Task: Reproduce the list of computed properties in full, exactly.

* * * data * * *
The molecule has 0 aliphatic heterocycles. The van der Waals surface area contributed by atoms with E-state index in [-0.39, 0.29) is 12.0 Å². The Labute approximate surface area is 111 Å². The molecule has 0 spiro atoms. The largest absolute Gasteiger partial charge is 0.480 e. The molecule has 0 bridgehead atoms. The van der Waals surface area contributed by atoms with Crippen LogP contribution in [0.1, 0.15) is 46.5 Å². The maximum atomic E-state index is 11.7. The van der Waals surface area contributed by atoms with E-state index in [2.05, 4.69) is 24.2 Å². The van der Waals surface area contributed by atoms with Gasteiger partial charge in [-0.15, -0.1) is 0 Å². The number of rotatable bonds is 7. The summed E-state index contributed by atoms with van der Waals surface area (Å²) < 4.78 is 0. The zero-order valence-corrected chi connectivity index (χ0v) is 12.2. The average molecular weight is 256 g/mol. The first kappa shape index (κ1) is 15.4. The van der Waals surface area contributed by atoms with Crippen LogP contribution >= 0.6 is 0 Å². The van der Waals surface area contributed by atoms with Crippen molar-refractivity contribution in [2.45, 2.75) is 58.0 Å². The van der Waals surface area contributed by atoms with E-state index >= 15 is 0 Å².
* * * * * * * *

The molecule has 0 aliphatic heterocycles. The van der Waals surface area contributed by atoms with E-state index in [-0.39, 0.29) is 12.0 Å². The Labute approximate surface area is 111 Å². The molecule has 0 spiro atoms. The largest absolute Gasteiger partial charge is 0.480 e. The molecule has 0 bridgehead atoms. The van der Waals surface area contributed by atoms with Crippen LogP contribution in [0.1, 0.15) is 46.5 Å². The maximum atomic E-state index is 11.7. The van der Waals surface area contributed by atoms with E-state index in [2.05, 4.69) is 24.2 Å². The van der Waals surface area contributed by atoms with Gasteiger partial charge in [-0.15, -0.1) is 0 Å². The number of rotatable bonds is 7. The summed E-state index contributed by atoms with van der Waals surface area (Å²) < 4.78 is 0. The zero-order valence-corrected chi connectivity index (χ0v) is 12.2. The average molecular weight is 256 g/mol. The first kappa shape index (κ1) is 15.4. The van der Waals surface area contributed by atoms with Crippen LogP contribution >= 0.6 is 0 Å². The van der Waals surface area contributed by atoms with Crippen molar-refractivity contribution in [2.45, 2.75) is 58.0 Å². The van der Waals surface area contributed by atoms with E-state index >= 15 is 0 Å².